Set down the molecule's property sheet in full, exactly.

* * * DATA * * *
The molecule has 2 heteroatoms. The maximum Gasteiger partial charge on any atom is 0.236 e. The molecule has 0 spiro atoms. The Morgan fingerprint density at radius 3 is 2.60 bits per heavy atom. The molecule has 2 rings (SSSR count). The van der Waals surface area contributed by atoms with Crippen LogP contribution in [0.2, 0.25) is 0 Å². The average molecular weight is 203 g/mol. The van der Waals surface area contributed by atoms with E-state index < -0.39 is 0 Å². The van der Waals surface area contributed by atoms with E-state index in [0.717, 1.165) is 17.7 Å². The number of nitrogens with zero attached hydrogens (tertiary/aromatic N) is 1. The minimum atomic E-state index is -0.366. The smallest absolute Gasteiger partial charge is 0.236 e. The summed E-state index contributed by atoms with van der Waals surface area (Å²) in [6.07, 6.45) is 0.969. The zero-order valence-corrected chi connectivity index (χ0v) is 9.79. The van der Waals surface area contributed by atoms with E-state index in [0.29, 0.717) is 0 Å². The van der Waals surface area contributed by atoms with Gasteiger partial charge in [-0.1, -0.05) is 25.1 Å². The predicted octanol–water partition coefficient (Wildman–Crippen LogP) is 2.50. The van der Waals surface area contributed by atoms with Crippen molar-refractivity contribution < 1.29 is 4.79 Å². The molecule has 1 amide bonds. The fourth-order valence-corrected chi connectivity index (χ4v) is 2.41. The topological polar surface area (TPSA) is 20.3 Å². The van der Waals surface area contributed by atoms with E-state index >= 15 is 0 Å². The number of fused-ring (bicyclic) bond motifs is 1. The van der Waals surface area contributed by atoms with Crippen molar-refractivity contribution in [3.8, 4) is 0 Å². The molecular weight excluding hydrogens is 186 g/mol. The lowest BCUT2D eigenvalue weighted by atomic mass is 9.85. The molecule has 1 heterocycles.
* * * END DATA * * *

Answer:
The molecule has 2 heteroatoms. The maximum Gasteiger partial charge on any atom is 0.236 e. The molecule has 0 spiro atoms. The Morgan fingerprint density at radius 3 is 2.60 bits per heavy atom. The molecule has 2 rings (SSSR count). The van der Waals surface area contributed by atoms with Crippen LogP contribution in [0.2, 0.25) is 0 Å². The average molecular weight is 203 g/mol. The van der Waals surface area contributed by atoms with E-state index < -0.39 is 0 Å². The van der Waals surface area contributed by atoms with E-state index in [0.717, 1.165) is 17.7 Å². The number of nitrogens with zero attached hydrogens (tertiary/aromatic N) is 1. The minimum atomic E-state index is -0.366. The smallest absolute Gasteiger partial charge is 0.236 e. The summed E-state index contributed by atoms with van der Waals surface area (Å²) in [6.07, 6.45) is 0.969. The zero-order valence-corrected chi connectivity index (χ0v) is 9.79. The van der Waals surface area contributed by atoms with E-state index in [0.29, 0.717) is 0 Å². The van der Waals surface area contributed by atoms with Gasteiger partial charge in [-0.1, -0.05) is 25.1 Å². The predicted octanol–water partition coefficient (Wildman–Crippen LogP) is 2.50. The van der Waals surface area contributed by atoms with Crippen molar-refractivity contribution < 1.29 is 4.79 Å². The molecule has 1 amide bonds. The fourth-order valence-corrected chi connectivity index (χ4v) is 2.41. The topological polar surface area (TPSA) is 20.3 Å². The van der Waals surface area contributed by atoms with E-state index >= 15 is 0 Å². The number of fused-ring (bicyclic) bond motifs is 1. The van der Waals surface area contributed by atoms with Crippen molar-refractivity contribution in [3.8, 4) is 0 Å². The molecular weight excluding hydrogens is 186 g/mol. The lowest BCUT2D eigenvalue weighted by atomic mass is 9.85. The molecule has 1 heterocycles.